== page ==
Detroit picks 13th overall in the round. Here are the projected four prior picks, to help stage the talent pool the Lions will select from:

    That whittles down the choices for Detroit. After much deliberation, the Lions select...

    Brandin Cooks, wide receiver from Oregon State.

    The elusive receiver would make an excellent fit in Detroit. As noted in the video, his ability to rack up yards after the catch is electrifying. 

    Detroit desperately needs another playmaker on offense to complement Calvin Johnson. Cooks' ability to quickly get open off the line and turn short passes into long gains is exactly what the doctor ordered. He fills the role of both the injured Ryan Broyles and the aging Nate Burleson. 

Third Round

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    The third round is where the Lions can focus on the best player available instead of placing emphasis on any particular need. 

    Detroit picks 12th in this round, thanks to tiebreakers among teams that finished with matching 7-9 records.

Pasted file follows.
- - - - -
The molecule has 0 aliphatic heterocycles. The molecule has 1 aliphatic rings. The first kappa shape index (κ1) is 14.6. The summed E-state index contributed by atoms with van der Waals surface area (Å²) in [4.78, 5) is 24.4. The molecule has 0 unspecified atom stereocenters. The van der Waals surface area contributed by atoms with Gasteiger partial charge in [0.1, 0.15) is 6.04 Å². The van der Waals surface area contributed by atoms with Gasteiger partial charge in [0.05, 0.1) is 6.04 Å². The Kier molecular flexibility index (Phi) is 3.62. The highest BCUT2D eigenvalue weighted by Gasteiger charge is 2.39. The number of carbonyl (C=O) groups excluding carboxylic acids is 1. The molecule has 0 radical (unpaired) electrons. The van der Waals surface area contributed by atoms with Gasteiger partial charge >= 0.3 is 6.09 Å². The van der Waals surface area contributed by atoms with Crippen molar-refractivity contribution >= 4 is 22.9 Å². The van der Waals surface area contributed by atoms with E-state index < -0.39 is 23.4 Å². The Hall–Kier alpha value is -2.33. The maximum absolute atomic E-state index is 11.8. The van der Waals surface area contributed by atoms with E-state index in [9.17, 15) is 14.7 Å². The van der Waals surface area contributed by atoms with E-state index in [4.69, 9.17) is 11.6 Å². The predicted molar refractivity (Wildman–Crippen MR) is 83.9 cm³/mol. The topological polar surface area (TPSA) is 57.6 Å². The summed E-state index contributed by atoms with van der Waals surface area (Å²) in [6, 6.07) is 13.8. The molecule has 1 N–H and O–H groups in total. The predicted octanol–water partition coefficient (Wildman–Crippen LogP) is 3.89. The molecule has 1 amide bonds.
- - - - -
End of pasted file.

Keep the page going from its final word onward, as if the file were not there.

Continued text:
The five picks prior to Detroit's:

    • Cleveland Browns: Ka'Deem Carey, RB, Arizona State
    • Minnesota Vikings: Shayne Skov, LB, Stanford
    • Buffalo Bills: Billy Turner, OL, North Dakota State
    • New York Giants: Justin Ellis, DT, Louisiana Tech
    • St. Louis Rams: Kyle Fuller, CB, Virginia Tech

    Dreams of Weston Richburg dance in Lions fans' heads, but he was taken by the Ravens late in the second round. 

    That leaves options at safety, wide receiver, corner and tight end. When all the table pounding is done, the Lions select...

    Dion Bailey, safety from Southern California

    In the above video, Matt Miller compares Bailey to Louis Delmas. The irony that Bailey is tabbed to replace the likely salary-cap casualty is unfortunate. 

    Bailey reminds me more of Don Carey, a more versatile and well-rounded defensive back. His coverage instincts and awareness in helping over the top far surpass was Delmas offers as a safety. 

    Adding a player like Bailey, who can play as both a safety and a corner, helps fortify the shaky secondary without rocking the psyches of the young corners already in place. 

Fourth Round

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    Kevin C. Cox/Getty Images